Seven Russian warplanes were destroyed in huge blasts at Crimean air base, new satellite images show

screengrab explosions at crimea air base
New video shows three separate explosions at Russian air base in Crimea
02:16 - Source: CNN
CNN  — 

At least seven Russian warplanes were destroyed after explosions rocked annexed Crimea on Tuesday, new satellite images show, in what CNN research found could be Moscow’s biggest loss of military aircraft in a single day since World War II.

The destroyed warplanes appear to be Su-24 bombers and Su-30 multirole fighter jets, said Peter Layton, a fellow at the Griffith Asia Institute and a former Australian Air Force pilot, who examined Planet Lab satellite photos showing the Saki Air Base before and after the explosions.

Two more warplanes appear to have been damaged, Layton said. On Wednesday, the Ukrainian armed forces added nine aircraft to the tally of Russian military hardware they say has been destroyed since the Russian invasion of Ukraine began in February.

A satellite image from August 10, after the explosion, shows the charred remains of at least seven aircraft in the earthen berms.

The Ukrainian Ministry of Defense said it could not determine the cause of the explosions at the air base, which lies 225 kilometers (140 miles) behind the Russian front line, according to the Institute for the Study of War think tank.

The Russian Ministry of Defense said the blasts were caused by aviation ammunition – but did not say how it had been detonated.

Video on social media, verified and geolocated by CNN as being from the air base, shows smoke rising from the base before it is rocked by three large, fiery explosions that send black mushroom clouds into the sky. Two of the explosions happen almost simultaneously and a third occurs shortly thereafter.

The satellite photos also show ​the explosions burned a swath of vegetation around a portion of the air base.

‘Explosive propagation’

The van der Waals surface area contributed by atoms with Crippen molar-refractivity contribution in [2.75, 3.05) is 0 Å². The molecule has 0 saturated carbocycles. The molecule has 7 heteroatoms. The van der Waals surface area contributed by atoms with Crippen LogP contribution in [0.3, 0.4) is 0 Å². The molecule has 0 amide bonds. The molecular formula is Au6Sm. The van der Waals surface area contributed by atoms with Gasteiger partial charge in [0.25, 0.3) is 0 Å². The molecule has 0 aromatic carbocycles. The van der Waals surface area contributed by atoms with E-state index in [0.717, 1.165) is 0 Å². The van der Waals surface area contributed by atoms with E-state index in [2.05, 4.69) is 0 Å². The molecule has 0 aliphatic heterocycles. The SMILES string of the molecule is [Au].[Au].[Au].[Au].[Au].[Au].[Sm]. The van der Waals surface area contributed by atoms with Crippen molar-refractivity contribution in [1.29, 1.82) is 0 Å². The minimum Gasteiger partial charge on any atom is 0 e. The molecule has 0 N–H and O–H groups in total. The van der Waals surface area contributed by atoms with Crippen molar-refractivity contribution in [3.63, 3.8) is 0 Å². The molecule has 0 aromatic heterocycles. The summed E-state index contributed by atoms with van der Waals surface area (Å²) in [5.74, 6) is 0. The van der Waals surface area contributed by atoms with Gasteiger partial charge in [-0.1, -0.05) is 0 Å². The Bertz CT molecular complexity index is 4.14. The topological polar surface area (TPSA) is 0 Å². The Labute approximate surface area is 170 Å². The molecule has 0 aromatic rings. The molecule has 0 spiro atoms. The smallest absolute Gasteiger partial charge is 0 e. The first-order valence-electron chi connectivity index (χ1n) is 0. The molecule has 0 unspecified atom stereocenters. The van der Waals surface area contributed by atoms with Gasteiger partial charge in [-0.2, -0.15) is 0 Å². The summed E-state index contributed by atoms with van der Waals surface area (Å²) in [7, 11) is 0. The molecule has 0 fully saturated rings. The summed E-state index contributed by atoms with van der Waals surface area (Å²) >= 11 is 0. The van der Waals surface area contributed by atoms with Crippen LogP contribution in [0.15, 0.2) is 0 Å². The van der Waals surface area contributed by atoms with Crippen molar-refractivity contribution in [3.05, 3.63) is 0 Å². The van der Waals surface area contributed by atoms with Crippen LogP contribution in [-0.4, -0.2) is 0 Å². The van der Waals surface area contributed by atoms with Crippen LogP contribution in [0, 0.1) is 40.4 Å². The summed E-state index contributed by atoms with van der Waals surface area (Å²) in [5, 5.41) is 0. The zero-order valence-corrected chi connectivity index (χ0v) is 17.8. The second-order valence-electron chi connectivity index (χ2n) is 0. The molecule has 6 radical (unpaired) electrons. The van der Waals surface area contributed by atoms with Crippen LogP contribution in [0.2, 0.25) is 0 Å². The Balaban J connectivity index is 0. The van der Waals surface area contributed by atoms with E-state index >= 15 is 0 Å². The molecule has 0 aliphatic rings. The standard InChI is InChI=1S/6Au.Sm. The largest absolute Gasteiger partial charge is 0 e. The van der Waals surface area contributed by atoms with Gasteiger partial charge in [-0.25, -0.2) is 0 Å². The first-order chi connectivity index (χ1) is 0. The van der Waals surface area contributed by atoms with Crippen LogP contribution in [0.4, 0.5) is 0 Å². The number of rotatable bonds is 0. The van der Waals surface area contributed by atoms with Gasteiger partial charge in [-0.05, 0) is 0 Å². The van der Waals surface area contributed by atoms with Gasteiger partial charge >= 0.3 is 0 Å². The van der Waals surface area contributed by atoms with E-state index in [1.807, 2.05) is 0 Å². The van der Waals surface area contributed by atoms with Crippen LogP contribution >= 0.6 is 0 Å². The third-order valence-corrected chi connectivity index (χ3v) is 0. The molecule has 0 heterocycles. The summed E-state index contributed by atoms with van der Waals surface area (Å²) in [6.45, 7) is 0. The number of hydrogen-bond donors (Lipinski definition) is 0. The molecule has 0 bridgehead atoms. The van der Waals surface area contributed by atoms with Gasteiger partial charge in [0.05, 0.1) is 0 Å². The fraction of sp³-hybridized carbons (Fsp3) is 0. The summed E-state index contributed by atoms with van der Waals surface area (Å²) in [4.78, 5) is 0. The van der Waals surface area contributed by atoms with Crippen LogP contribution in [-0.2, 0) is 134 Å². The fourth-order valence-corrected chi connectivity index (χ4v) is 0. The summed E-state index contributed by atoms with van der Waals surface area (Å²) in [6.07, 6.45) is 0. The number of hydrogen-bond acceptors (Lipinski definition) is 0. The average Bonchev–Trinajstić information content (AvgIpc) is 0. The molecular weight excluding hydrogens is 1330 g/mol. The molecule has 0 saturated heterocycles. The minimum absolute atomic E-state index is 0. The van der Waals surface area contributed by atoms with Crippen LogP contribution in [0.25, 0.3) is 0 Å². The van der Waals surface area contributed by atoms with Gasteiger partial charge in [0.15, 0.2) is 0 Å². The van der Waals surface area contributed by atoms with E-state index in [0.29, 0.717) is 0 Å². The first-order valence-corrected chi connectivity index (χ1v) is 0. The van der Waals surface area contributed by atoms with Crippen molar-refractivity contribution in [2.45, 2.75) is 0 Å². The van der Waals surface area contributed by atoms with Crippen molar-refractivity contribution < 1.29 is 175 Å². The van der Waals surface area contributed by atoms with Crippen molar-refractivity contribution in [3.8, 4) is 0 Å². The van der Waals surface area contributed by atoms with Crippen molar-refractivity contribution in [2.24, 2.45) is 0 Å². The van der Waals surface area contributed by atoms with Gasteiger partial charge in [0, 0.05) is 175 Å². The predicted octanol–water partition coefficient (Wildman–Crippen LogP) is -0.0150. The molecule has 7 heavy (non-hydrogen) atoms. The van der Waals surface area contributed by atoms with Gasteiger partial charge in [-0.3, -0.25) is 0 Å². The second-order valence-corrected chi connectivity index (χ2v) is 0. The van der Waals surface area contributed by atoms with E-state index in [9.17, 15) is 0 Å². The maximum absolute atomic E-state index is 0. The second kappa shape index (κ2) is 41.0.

Layton said the satellite images point to a deliberate attack, rather than an accident, due to the presence of three large craters.

Whatever caused the craters could have caused other Russian munitions to explode, Layton said.

“If one bomb explodes, it can send high speed, very hot fragments into any adjacent bombs and detonate them. This is called explosive propagation,” Layton said. “In the image of the Russian air base, you can see three explosion sources. These set off adjacent aircraft that it seems had bombs on them. The explosion propagated.”

Russian munitions are not engineered to avoid such chain-reaction explosions, Layton added.

He noted that the type of destruction at the air base is reminiscent of what led to the sinking of the Russian Navy cruiser Moskva earlier in the Ukraine war.

“The Moskva also had an internal explosion when warheads in the anti-ship cruise missiles on board self-detonated,” Layton said. “This was the explosive fill burning to explosion.

“Russian weapons are less safe than Western weapons in terms of the sensitivity of the explosive fill of the warheads. This is at least due to most weapons being old ex-Soviet stocks and so old technology,” he said.

The Planet Labs photos show that other aircraft not destroyed but possibly damaged by the explosions had been moved away from the area where the blasts occurred.

The detonations also caused damage in a nearby town, where windows in some buildings were blown out, according to Russian state news agency TASS. Some high-rise buildings lost power, while shops and a cultural center were damaged, TASS reported.

Four helicopters and a four-engine plane appear to have left the air base in the past 24 hours, the satellite images taken before and after the attack appear to show.

Zelensky’s Crimea vow

Since 2014, the Saki Air Base has been home to a Russian naval aviation regiment, part of Russia’s Black Sea Fleet, according to the state-run RIA-Novosti news service.

Russia annexed Crimea from Ukraine in 2014, after Russian President Vladimir Putin sent military forces into what was then an autonomous region of southern Ukraine with strong Russian loyalties.

Thousands of Russian-speaking troops wearing unmarked uniforms poured into the peninsula in early March that year. Two weeks later, Russia completed its annexation of Crimea in a referendum slammed by Ukraine and most of the world as illegitimate.